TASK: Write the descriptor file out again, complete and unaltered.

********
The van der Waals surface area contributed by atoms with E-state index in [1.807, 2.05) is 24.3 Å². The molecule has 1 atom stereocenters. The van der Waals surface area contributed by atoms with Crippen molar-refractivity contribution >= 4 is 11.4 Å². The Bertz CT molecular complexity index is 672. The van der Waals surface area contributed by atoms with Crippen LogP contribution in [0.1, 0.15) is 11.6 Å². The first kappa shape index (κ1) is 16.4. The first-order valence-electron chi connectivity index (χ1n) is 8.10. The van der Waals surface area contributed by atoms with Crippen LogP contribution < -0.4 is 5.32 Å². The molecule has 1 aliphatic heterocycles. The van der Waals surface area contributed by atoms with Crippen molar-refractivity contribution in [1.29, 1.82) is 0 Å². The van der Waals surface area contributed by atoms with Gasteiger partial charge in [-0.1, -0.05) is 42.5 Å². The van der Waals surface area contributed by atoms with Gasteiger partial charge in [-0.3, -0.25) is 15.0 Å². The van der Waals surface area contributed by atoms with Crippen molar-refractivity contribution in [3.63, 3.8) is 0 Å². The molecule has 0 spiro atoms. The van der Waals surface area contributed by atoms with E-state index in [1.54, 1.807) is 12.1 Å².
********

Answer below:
The van der Waals surface area contributed by atoms with E-state index in [1.807, 2.05) is 24.3 Å². The molecule has 1 atom stereocenters. The van der Waals surface area contributed by atoms with Crippen molar-refractivity contribution >= 4 is 11.4 Å². The Bertz CT molecular complexity index is 672. The van der Waals surface area contributed by atoms with Crippen LogP contribution in [0.1, 0.15) is 11.6 Å². The first kappa shape index (κ1) is 16.4. The first-order valence-electron chi connectivity index (χ1n) is 8.10. The van der Waals surface area contributed by atoms with Crippen LogP contribution < -0.4 is 5.32 Å². The molecule has 1 aliphatic heterocycles. The van der Waals surface area contributed by atoms with Crippen molar-refractivity contribution in [1.29, 1.82) is 0 Å². The van der Waals surface area contributed by atoms with Gasteiger partial charge in [-0.1, -0.05) is 42.5 Å². The van der Waals surface area contributed by atoms with Gasteiger partial charge in [-0.3, -0.25) is 15.0 Å². The van der Waals surface area contributed by atoms with Crippen molar-refractivity contribution in [3.63, 3.8) is 0 Å². The molecule has 0 spiro atoms. The van der Waals surface area contributed by atoms with E-state index in [1.54, 1.807) is 12.1 Å².